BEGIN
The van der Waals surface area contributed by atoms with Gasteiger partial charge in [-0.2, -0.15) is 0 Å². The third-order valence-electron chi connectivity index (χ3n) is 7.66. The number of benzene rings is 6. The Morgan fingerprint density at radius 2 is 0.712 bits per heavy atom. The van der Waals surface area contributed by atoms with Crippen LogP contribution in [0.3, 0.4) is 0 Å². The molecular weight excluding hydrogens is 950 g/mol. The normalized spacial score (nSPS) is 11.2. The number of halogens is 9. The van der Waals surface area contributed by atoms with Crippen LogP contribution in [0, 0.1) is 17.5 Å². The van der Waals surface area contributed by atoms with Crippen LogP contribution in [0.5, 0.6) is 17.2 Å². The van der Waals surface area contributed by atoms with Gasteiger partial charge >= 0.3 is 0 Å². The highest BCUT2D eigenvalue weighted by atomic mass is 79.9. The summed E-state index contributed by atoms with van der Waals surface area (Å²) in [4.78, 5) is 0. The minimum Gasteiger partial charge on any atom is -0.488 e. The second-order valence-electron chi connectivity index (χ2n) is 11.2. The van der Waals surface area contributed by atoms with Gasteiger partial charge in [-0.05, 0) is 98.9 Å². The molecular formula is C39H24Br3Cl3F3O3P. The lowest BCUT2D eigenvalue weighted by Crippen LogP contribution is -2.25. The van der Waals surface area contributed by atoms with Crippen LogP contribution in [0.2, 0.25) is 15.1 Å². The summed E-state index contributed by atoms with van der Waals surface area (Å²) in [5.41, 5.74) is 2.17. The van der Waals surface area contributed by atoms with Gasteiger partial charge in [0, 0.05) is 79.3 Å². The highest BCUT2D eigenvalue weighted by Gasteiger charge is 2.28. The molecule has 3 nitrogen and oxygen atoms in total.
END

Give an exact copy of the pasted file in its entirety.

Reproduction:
The van der Waals surface area contributed by atoms with Gasteiger partial charge in [-0.2, -0.15) is 0 Å². The third-order valence-electron chi connectivity index (χ3n) is 7.66. The number of benzene rings is 6. The Morgan fingerprint density at radius 2 is 0.712 bits per heavy atom. The van der Waals surface area contributed by atoms with Crippen LogP contribution in [0.3, 0.4) is 0 Å². The molecular weight excluding hydrogens is 950 g/mol. The normalized spacial score (nSPS) is 11.2. The number of halogens is 9. The van der Waals surface area contributed by atoms with Crippen LogP contribution in [0, 0.1) is 17.5 Å². The van der Waals surface area contributed by atoms with Crippen LogP contribution in [0.5, 0.6) is 17.2 Å². The van der Waals surface area contributed by atoms with Gasteiger partial charge >= 0.3 is 0 Å². The highest BCUT2D eigenvalue weighted by atomic mass is 79.9. The summed E-state index contributed by atoms with van der Waals surface area (Å²) in [4.78, 5) is 0. The minimum Gasteiger partial charge on any atom is -0.488 e. The second-order valence-electron chi connectivity index (χ2n) is 11.2. The van der Waals surface area contributed by atoms with Gasteiger partial charge in [-0.05, 0) is 98.9 Å². The molecular formula is C39H24Br3Cl3F3O3P. The lowest BCUT2D eigenvalue weighted by Crippen LogP contribution is -2.25. The van der Waals surface area contributed by atoms with Crippen LogP contribution in [0.2, 0.25) is 15.1 Å². The summed E-state index contributed by atoms with van der Waals surface area (Å²) in [5.41, 5.74) is 2.17. The van der Waals surface area contributed by atoms with Gasteiger partial charge in [0, 0.05) is 79.3 Å². The highest BCUT2D eigenvalue weighted by Gasteiger charge is 2.28. The molecule has 3 nitrogen and oxygen atoms in total.